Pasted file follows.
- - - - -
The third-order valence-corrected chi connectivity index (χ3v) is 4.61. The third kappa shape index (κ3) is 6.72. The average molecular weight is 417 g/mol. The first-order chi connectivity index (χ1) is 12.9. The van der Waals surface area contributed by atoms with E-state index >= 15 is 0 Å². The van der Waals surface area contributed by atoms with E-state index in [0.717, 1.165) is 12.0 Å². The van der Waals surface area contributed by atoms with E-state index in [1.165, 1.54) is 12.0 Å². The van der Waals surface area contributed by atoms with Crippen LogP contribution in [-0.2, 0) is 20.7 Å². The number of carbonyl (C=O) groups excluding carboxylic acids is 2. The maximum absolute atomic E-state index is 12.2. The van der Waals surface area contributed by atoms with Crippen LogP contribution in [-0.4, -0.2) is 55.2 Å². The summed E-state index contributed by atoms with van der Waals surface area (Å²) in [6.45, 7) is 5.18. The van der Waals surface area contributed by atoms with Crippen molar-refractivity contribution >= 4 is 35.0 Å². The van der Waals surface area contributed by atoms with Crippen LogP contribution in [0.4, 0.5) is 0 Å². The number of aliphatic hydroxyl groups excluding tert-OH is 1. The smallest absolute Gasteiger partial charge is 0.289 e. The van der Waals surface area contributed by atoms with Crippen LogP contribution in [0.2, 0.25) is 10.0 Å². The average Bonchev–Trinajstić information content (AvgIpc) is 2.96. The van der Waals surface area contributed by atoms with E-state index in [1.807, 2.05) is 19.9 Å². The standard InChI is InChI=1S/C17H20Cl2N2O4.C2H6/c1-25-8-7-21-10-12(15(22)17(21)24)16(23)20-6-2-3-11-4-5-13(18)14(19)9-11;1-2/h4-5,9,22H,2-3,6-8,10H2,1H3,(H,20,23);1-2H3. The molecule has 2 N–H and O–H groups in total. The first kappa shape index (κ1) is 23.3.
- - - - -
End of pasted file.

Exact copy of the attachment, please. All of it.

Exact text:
The third-order valence-corrected chi connectivity index (χ3v) is 4.61. The third kappa shape index (κ3) is 6.72. The average molecular weight is 417 g/mol. The first-order chi connectivity index (χ1) is 12.9. The van der Waals surface area contributed by atoms with E-state index >= 15 is 0 Å². The van der Waals surface area contributed by atoms with E-state index in [0.717, 1.165) is 12.0 Å². The van der Waals surface area contributed by atoms with E-state index in [1.165, 1.54) is 12.0 Å². The van der Waals surface area contributed by atoms with Crippen LogP contribution in [-0.2, 0) is 20.7 Å². The number of carbonyl (C=O) groups excluding carboxylic acids is 2. The maximum absolute atomic E-state index is 12.2. The van der Waals surface area contributed by atoms with Crippen LogP contribution in [-0.4, -0.2) is 55.2 Å². The summed E-state index contributed by atoms with van der Waals surface area (Å²) in [6.45, 7) is 5.18. The van der Waals surface area contributed by atoms with Crippen molar-refractivity contribution >= 4 is 35.0 Å². The van der Waals surface area contributed by atoms with Crippen LogP contribution in [0.4, 0.5) is 0 Å². The number of aliphatic hydroxyl groups excluding tert-OH is 1. The smallest absolute Gasteiger partial charge is 0.289 e. The van der Waals surface area contributed by atoms with Crippen LogP contribution in [0.2, 0.25) is 10.0 Å². The average Bonchev–Trinajstić information content (AvgIpc) is 2.96. The van der Waals surface area contributed by atoms with E-state index in [1.807, 2.05) is 19.9 Å². The standard InChI is InChI=1S/C17H20Cl2N2O4.C2H6/c1-25-8-7-21-10-12(15(22)17(21)24)16(23)20-6-2-3-11-4-5-13(18)14(19)9-11;1-2/h4-5,9,22H,2-3,6-8,10H2,1H3,(H,20,23);1-2H3. The molecule has 2 N–H and O–H groups in total. The first kappa shape index (κ1) is 23.3.